Monday, June 8, 2009
It is easy to understand why Calcutta is called a city with a soul. And its also easy to see why it is so easy to fall in love with this city - with its crumbling, old buildings, its beautiful but rusted grills, its caked with grime facades, its cobblestoned roads, rickety, ready to fall-apart buses, its truly out-dated, out-moded, rickshaws pulled by sweaty and labouring people, its mad traffic - taxis, pedestrians, buses, autos, rickshaws, pedestrians, all in a jumbled-senseless melee yet all surviving the cut-throat competition to get that one little opening where one can push through.
It is truly amazing.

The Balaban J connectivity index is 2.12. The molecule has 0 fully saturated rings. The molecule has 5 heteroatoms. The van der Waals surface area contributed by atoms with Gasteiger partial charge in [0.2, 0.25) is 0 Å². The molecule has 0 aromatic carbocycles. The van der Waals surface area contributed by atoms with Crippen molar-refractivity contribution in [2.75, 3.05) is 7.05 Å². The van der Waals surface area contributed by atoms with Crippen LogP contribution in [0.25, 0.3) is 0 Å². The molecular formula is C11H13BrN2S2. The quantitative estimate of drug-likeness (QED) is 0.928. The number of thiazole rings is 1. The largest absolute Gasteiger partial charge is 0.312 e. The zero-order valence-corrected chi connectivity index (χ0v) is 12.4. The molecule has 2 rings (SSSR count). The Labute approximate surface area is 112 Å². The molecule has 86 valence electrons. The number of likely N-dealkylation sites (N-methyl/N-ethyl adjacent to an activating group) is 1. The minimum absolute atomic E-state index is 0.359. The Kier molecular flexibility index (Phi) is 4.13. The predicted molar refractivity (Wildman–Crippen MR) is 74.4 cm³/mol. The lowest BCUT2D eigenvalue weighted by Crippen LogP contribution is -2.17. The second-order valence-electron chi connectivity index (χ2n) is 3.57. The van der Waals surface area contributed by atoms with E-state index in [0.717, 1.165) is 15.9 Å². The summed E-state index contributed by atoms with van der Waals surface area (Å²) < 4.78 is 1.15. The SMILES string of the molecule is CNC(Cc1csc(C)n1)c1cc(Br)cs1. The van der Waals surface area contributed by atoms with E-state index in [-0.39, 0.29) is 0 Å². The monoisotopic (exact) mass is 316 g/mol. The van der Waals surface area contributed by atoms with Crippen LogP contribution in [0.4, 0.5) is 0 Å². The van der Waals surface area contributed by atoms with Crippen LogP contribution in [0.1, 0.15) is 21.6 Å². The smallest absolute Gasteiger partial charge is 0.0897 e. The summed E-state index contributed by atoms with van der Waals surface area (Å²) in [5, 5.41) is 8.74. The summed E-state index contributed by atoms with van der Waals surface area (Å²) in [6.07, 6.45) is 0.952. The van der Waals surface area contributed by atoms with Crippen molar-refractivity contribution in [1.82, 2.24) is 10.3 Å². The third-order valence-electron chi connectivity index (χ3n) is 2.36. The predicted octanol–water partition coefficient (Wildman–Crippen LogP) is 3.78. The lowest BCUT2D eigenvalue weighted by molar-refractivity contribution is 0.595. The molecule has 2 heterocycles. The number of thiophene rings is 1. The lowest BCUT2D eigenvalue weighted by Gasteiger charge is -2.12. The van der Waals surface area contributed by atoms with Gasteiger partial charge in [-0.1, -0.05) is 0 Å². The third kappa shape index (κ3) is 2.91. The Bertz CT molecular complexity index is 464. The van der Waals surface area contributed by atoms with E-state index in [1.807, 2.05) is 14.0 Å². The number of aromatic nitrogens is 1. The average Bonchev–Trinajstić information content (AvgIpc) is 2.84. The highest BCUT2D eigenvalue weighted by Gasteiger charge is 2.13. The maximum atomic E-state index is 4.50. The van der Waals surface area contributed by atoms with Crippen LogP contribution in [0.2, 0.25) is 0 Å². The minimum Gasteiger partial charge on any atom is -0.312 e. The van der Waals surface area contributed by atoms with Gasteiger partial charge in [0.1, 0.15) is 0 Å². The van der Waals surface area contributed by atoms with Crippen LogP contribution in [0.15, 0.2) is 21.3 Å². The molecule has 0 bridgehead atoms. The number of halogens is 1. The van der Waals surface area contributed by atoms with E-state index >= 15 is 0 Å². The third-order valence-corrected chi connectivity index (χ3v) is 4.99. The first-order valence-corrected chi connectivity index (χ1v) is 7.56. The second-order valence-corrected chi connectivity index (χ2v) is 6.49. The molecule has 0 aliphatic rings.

Though the words may sound critical, they are not critical at all - they are only meant to paint the picture of what I saw. If there is a city I fell in love with instantaneously, it is Calcutta. The women beautiful, the men unnoticeable :). It is a city where one can feel the palpitating poverty. Bombay has its crumbling old buildings too. Its has its slums too. But Calcutta seems so much more different. There is no visible wealth here unlinke Bombay where it can be obscenely visible. The rural and colonial air of the city permeates through every layer. Its as if the city is caught in a time-warp. It looks forgotten. As if nobody really cares if this city dies or survives.The buses are a testimony to this. Rickety to the extreme and a design which must be at least a couple of centuries old (!), it looks as if Calcutta hasn't even seen, let alone caught up, with modern developments.Its a city I am sure to go again and again to. And I know deep inside that this first glimpse was only the first of many to come ...